September 2019
Volume 19, Issue 10
Open Access
Vision Sciences Society Annual Meeting Abstract  |   September 2019
The face narrowing caused by the Mona Lisa effect
Author Affiliations & Notes
  • Marie Morita
    Department of Psychology, Ritsumeikan University
    Research Fellow of Japan Society for the Promotion of Science (DC2)
  • Yoshitaka Fujii
    Research Organization of Open Innovation and Collaboration, Ritsumeikan University
  • Takao Sato
    College of Comprehensive Psychology, Ritsumeikan University
Journal of Vision September 2019, Vol.19, 178. doi:https://doi.org/10.1167/19.10.178
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      Marie Morita, Yoshitaka Fujii, Takao Sato; The face narrowing caused by the Mona Lisa effect. Journal of Vision 2019;19(10):178. doi: https://doi.org/10.1167/19.10.178.

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      © ARVO (1962-2015); The Authors (2016-present)

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Abstract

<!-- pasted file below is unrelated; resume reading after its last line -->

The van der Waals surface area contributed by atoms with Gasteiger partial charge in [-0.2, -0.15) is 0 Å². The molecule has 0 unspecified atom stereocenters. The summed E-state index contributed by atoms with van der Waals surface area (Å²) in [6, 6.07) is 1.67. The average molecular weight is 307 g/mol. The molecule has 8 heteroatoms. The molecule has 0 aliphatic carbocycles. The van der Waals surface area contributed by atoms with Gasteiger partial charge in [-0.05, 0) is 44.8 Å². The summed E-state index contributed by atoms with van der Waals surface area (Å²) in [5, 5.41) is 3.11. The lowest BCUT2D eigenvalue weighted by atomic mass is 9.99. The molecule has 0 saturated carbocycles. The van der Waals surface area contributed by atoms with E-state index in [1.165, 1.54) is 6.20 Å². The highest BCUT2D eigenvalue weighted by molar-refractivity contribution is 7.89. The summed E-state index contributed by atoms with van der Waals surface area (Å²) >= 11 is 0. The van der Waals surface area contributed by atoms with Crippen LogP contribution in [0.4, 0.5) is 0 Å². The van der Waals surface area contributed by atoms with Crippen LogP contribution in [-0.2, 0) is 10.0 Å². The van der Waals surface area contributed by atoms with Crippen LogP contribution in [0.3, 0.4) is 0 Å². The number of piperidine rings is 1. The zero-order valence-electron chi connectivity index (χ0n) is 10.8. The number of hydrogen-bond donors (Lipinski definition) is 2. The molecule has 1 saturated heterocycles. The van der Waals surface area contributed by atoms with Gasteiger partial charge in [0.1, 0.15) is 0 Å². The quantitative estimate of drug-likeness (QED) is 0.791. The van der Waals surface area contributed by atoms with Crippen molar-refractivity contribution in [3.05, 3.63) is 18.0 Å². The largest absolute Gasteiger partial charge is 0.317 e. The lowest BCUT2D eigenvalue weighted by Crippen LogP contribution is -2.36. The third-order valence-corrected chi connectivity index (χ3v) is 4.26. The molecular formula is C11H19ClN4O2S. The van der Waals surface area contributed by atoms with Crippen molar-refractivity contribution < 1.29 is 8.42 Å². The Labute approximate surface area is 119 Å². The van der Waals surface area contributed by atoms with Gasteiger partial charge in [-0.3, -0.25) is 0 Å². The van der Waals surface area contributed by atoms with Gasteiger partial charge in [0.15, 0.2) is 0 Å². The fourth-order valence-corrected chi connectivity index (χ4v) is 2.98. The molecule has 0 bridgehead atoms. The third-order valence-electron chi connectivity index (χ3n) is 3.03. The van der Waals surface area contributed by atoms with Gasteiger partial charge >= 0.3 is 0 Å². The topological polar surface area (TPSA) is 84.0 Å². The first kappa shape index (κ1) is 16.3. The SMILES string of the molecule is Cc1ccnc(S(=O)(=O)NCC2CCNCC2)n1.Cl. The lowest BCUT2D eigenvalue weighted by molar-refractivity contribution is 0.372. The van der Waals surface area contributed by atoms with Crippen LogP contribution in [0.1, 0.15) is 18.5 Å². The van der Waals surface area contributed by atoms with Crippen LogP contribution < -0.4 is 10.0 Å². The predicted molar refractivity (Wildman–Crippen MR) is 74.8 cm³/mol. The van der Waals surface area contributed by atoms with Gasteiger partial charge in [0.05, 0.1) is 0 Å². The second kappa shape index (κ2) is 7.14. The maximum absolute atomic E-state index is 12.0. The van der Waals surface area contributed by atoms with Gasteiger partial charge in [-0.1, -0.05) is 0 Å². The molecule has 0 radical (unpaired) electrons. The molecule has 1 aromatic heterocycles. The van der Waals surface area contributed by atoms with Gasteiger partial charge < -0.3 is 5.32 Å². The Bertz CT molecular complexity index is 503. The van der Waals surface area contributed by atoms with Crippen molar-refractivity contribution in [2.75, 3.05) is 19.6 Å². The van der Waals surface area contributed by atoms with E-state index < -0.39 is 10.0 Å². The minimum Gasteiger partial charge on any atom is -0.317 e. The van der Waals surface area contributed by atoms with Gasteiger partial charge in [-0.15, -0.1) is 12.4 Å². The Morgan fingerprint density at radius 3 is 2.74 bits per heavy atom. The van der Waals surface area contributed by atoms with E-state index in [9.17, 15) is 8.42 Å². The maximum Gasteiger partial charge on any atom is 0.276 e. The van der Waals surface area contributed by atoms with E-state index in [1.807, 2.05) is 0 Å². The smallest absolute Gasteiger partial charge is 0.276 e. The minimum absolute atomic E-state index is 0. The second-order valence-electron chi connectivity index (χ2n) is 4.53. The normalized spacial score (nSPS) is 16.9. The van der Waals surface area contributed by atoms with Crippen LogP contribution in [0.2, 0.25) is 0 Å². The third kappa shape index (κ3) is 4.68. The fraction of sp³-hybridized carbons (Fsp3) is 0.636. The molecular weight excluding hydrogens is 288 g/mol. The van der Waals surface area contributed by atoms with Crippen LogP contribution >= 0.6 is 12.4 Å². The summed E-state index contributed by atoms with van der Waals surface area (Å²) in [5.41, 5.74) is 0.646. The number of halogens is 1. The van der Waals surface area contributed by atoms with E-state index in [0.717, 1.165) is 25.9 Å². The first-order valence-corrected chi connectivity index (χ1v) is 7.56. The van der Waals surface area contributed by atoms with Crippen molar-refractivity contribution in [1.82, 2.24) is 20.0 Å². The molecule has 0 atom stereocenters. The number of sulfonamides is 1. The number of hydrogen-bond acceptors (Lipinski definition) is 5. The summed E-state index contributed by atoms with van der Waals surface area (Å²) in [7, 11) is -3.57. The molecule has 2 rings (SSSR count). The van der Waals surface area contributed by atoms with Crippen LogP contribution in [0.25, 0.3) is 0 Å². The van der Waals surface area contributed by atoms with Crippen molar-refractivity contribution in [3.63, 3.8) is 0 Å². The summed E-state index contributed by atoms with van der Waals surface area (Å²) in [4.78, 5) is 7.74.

A person depicted in a portrait painting does not become slanted even when observers move around. The gaze is also fixed to the observer. This effect is called the Mona Lisa effect. In addition, the face appears thinner when the Mona Lisa effect occurs. In this study, we examined this face narrowing to explore relationship between the Mona lisa effect and depth perception. The face narrowing is a break-down of shape constancy and suggests the information about the physical orientation of the painting/photography or the face/body is not obtained by the observer. If the slant of the portrait is obtained by the observer, the face width should be perceived wider than that implied by the width of the retinal image because of shape constancy. In experiment 1, we presented 2D portraits generated from CG 3D model as test stimuli and a line-drawing oval as references. Rotation angles of −30 deg to + 30 deg were used. Binocular disparity was given to the 2D portrait to represent the slant and presented with mirror stereoscope. Observers were asked to compare the face and flat oval and to judge which appeared wider. The results showed that facial width was perceived narrower with increasing rotation angle and indicated that the Mona Lisa effect occurred. Moreover, intensity of the effect was stronger when edges of background were blurred by Gaussian mask to reduce binocular disparity cues. Following these experiments, we investigated whether the Mona Lisa effect is specific for human face by using inverse and negative/positive portraits. The results showed that changing of facial width became smaller than upright portrait. However, intensity of positive portrait also became smaller. These results indicate that the Mona Lisa effect occurs from conflict between face specific cues (occlusion) and binocular disparity cues.

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